Bird diets provide a real treasure for research into the distribution and conservation of their prey, conclude scientists after studying the Eurasian Eagle Owl in southeastern Bulgaria. In their paper, published in the open-access, peer-reviewed journal Travaux du Muséum National d’Histoire Naturelle “Grigore Antipa”, they report the frequent presence of the threatened Big-Bellied Glandular Bush-Cricket, and conclude that studies on the Eurasian Eagle Owl could be used to identify biodiversity-rich areas in need of protection.
A new species of endemic, troglobiont centipede was discovered by an international team of scientists in the Romanian cave Movile: a unique underground ecosystem, isolated several millions years ago during the Neogene, whose animal life only exists because of the chemosynthetic bacteria. As the largest Movile’s inhabitant, the new species can easily be crowned as the ‘king’ of this ‘hellish’ ecosystem. Aptly named Cryptops speleorex, the cave-dweller is described in the open-access, peer-reviewed journal ZooKeys.
Recent study conducted at a UK fishery farm provides new evidence that DNA from water samples can accurately determine fish abundance and biomass Organisms excrete DNA in their surroundings through metabolic waste, sloughed skin cells or gametes, and this genetic material is referred to as environmental DNA (eDNA). As eDNA can be collected directly from […]
With the 1,000th ZooKeys issue now hot off the press, the time has come to celebrate the millennium of Pensoft’s very first scientific journal: ZooKeys!
A new species of tiny cave snail that glistens in the light and has a muffin-top-like bulge, was discovered by Marina Ferrand of the French Club Etude et Exploration des Gouffres et Carrières (EEGC), during the Phouhin Namno caving expedition in Tham Houey Yè cave in Laos in March 2019. The new species, named Laoennea renouardi was described in the open-access, peer-reviewed journal Subterranean Biology.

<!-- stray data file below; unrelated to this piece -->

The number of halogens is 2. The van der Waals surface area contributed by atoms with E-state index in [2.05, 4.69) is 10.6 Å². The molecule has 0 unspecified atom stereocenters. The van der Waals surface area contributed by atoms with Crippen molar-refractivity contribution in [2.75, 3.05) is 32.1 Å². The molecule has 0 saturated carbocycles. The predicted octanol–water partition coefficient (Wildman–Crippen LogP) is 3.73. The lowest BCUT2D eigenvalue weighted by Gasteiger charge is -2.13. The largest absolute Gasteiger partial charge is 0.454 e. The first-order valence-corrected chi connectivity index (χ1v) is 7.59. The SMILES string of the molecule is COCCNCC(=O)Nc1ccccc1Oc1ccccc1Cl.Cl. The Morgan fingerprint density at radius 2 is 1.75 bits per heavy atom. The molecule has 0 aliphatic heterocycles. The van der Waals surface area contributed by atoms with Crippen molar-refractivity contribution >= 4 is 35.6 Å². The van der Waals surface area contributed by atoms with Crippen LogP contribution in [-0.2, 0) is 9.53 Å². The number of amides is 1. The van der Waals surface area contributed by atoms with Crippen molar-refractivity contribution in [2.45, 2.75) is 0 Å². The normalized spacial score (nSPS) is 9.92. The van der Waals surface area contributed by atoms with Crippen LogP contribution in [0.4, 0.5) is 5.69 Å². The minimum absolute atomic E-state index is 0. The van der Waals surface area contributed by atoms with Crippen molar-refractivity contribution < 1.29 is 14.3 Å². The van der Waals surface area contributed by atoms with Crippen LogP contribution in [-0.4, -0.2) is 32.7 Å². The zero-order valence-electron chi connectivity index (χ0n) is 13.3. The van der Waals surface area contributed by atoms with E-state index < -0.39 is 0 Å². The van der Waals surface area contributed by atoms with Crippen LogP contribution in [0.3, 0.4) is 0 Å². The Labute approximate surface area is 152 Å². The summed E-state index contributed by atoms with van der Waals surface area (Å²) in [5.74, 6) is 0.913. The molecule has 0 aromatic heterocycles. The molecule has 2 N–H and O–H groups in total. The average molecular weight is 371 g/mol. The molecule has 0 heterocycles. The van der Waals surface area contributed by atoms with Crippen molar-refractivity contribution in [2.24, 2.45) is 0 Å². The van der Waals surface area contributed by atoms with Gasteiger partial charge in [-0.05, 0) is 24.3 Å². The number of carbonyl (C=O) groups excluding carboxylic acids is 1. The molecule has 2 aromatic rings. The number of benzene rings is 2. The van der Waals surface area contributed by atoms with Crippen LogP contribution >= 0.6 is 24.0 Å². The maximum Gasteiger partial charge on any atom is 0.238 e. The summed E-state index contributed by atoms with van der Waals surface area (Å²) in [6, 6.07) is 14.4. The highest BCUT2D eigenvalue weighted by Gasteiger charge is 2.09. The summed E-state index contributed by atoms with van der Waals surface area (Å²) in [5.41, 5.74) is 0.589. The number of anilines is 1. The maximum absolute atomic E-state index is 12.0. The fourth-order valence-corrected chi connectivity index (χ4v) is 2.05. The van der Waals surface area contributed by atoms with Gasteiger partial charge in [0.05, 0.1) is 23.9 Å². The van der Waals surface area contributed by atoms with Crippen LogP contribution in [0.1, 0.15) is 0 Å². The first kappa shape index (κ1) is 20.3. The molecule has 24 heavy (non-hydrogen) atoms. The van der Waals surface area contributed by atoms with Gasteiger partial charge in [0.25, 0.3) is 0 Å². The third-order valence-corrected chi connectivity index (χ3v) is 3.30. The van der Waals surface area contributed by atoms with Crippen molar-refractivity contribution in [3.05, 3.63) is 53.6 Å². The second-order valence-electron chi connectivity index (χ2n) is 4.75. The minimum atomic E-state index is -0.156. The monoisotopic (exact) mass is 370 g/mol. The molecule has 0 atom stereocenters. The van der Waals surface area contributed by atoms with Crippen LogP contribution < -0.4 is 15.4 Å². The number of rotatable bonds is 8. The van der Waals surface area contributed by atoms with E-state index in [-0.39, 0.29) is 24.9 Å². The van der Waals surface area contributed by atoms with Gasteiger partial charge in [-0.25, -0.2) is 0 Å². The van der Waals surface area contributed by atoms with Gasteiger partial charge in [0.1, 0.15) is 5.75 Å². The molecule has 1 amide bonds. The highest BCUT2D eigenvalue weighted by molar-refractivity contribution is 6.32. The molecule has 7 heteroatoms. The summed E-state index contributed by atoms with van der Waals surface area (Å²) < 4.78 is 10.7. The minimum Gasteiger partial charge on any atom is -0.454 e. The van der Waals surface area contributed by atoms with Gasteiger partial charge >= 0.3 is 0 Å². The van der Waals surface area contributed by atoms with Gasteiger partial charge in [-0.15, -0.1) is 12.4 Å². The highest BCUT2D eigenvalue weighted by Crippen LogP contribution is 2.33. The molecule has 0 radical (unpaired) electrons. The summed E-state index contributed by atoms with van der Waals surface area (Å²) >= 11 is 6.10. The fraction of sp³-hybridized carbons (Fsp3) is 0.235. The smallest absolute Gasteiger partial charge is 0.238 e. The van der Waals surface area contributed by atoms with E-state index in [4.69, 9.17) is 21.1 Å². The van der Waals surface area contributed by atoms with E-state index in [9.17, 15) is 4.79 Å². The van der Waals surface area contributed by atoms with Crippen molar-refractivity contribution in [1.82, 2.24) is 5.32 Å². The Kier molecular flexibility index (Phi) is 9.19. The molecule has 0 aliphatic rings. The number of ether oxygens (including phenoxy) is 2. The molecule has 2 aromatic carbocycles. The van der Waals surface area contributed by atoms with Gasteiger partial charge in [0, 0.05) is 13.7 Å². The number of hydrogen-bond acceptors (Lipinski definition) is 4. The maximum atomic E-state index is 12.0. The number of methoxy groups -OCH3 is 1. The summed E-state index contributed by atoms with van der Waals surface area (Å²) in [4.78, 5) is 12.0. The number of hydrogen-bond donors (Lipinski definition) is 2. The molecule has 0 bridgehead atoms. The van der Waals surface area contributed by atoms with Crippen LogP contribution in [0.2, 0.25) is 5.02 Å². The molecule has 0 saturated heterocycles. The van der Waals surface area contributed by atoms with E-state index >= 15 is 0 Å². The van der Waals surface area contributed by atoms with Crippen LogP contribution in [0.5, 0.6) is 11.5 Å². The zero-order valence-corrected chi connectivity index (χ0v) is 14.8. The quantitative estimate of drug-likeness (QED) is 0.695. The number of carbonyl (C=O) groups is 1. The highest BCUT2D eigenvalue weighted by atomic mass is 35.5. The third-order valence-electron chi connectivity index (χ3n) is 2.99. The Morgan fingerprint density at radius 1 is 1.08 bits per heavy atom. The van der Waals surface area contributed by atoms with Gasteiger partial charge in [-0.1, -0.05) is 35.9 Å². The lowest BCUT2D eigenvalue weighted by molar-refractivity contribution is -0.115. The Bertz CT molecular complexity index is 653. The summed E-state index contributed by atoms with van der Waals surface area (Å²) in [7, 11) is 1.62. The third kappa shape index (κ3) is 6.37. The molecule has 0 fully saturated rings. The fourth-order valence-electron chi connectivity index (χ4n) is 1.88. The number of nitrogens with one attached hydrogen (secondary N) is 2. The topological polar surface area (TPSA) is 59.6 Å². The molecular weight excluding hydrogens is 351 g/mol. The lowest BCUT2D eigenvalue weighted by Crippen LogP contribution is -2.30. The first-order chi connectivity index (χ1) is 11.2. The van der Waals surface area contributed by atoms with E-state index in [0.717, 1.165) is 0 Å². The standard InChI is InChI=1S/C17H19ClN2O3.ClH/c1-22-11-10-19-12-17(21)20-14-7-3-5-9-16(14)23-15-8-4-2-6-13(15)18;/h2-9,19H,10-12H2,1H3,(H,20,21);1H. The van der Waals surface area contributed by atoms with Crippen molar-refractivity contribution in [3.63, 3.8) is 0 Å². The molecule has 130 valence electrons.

Named after fictional monster Godzilla, a parasitic wasp becomes the first observed and filmed to dive underwater for several seconds, in order to attack and pull out caterpillar hosts, so that it can lay its eggs inside them before releasing them back in the water.
Original post by Flinders University, Australia Australian bees are known for pollinating plants on beautiful sunny days, but a new study has identified two species that have adapted their vision for night-time conditions for the first time. The study by a team of ecology researchers has observed night time foraging behaviour by a nomiine (Reepenia […]
Guest blog post by Dr Robert Mesibov Proofreading the text of scientific papers isn’t hard, although it can be tedious. Are all the words spelled correctly? Is all the punctuation correct and in the right place? Is the writing clear and concise, with correct grammar? Are all the cited references listed in the References section, […]
“We thought that it was a good idea to remember this extraordinary year through the name of one remarkable species of Darwin wasp found in seven Mexican States (including Tamaulipas, where the UAT campus is located) and also Guatemala,” comment the researchers who discovered the previously unknown species.
Guest blog post by Henrik Bringsøe Our observations on the quite small-bodied Asian kukri snakes in Thailand have documented a feeding behaviour which differs from anything ever described in snakes. Normally, snakes would swallow their prey whole. However, this particular species: the Small-banded Kukri Snake (Oligodon fasciolatus), would instead use its enlarged posterior maxillary teeth […]